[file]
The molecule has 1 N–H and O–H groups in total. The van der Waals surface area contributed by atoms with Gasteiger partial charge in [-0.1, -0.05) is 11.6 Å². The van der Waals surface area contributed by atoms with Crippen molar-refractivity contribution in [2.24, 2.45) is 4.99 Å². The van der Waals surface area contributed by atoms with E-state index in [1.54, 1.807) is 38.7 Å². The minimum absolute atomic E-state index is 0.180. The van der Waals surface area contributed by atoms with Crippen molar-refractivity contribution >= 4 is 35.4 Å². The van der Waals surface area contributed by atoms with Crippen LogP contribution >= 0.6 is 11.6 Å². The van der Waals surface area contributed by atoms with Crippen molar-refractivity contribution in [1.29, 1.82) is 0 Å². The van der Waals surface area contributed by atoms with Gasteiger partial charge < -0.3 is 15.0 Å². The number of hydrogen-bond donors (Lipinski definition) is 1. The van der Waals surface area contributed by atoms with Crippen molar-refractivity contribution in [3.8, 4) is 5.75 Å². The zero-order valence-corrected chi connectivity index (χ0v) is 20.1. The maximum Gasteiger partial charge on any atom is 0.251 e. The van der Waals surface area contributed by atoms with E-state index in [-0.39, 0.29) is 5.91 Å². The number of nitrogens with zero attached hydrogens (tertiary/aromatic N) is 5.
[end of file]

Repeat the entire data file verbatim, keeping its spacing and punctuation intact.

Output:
The molecule has 1 N–H and O–H groups in total. The van der Waals surface area contributed by atoms with Gasteiger partial charge in [-0.1, -0.05) is 11.6 Å². The van der Waals surface area contributed by atoms with Crippen molar-refractivity contribution in [2.24, 2.45) is 4.99 Å². The van der Waals surface area contributed by atoms with E-state index in [1.54, 1.807) is 38.7 Å². The minimum absolute atomic E-state index is 0.180. The van der Waals surface area contributed by atoms with Crippen molar-refractivity contribution >= 4 is 35.4 Å². The van der Waals surface area contributed by atoms with Crippen LogP contribution >= 0.6 is 11.6 Å². The van der Waals surface area contributed by atoms with Crippen molar-refractivity contribution in [1.29, 1.82) is 0 Å². The van der Waals surface area contributed by atoms with Gasteiger partial charge < -0.3 is 15.0 Å². The number of hydrogen-bond donors (Lipinski definition) is 1. The van der Waals surface area contributed by atoms with Crippen molar-refractivity contribution in [3.8, 4) is 5.75 Å². The zero-order valence-corrected chi connectivity index (χ0v) is 20.1. The maximum Gasteiger partial charge on any atom is 0.251 e. The van der Waals surface area contributed by atoms with E-state index in [-0.39, 0.29) is 5.91 Å². The number of nitrogens with zero attached hydrogens (tertiary/aromatic N) is 5.